Answering questions and explaining answers: a study of Finnish-speaking children

S. Loukusa, N. Ryder, E. Leinonen

    Research output: Contribution to journalArticlepeer-review

    17 Citations (Scopus)


    This research explores, within the framework of Relevance Theory, how children’s ability to answer questions and explain their answers develops between the ages of 3 and 9 years. Two hundred and ten normally developing Finnish-speaking children participated in this study. The children were asked questions requiring processing of inferential meanings and routines, and were asked to explain their correct answers to elicit understanding about their awareness of how they had derived the answers from the context. The results indicated that the number of correct answers increased rapidly between the ages of 3 years and 4–5 years. Familiarity of context had a significant effect on young children’s ability to answer questions. Becoming aware of the information used in inferencing developed gradually over time between the ages of 3 and 9. Analysis of the children’s incorrect answers and explanations showed that, as children develop, their unsophisticated answer strategies diminish and they increasingly utilize context even in incorrect answers and explanations.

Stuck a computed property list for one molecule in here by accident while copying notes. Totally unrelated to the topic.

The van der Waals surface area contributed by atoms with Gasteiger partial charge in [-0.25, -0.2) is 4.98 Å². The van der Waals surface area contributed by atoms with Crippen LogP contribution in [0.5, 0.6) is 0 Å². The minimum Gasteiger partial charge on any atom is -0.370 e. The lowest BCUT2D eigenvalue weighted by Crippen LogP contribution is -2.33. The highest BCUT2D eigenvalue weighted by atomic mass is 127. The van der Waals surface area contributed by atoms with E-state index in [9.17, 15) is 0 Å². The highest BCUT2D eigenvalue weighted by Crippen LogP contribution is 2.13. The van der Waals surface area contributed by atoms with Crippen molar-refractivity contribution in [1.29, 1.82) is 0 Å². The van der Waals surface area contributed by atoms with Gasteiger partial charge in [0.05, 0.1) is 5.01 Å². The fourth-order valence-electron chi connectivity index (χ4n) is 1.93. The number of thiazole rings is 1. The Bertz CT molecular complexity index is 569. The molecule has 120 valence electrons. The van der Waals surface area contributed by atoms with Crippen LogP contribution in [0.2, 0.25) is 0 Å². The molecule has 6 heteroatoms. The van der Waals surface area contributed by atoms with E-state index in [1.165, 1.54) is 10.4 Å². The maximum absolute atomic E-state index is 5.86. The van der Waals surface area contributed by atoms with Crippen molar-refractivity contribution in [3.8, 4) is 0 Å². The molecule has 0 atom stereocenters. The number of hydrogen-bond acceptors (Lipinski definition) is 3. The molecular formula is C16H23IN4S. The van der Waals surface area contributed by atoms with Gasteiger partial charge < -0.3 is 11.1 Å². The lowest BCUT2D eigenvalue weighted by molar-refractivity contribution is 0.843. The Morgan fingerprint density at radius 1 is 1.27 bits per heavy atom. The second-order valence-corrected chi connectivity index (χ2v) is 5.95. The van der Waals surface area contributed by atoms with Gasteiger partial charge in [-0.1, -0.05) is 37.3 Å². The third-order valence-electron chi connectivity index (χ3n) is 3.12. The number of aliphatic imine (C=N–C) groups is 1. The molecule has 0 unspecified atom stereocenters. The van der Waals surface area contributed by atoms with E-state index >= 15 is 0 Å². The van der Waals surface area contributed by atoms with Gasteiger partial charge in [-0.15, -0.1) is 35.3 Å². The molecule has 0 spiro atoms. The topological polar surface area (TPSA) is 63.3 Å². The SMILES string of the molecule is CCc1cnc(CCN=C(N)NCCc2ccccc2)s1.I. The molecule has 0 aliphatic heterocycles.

Original languageEnglish
    Pages (from-to)219-241
    JournalJournal of Psycholinguistic Research
    Issue number3
    Publication statusPublished - 2008


    • autism
    • pragmatics
    • comprehension
    • relevance theory
    • Asperger-Syndrome


    Dive into the research topics of 'Answering questions and explaining answers: a study of Finnish-speaking children'. Together they form a unique fingerprint.

    Cite this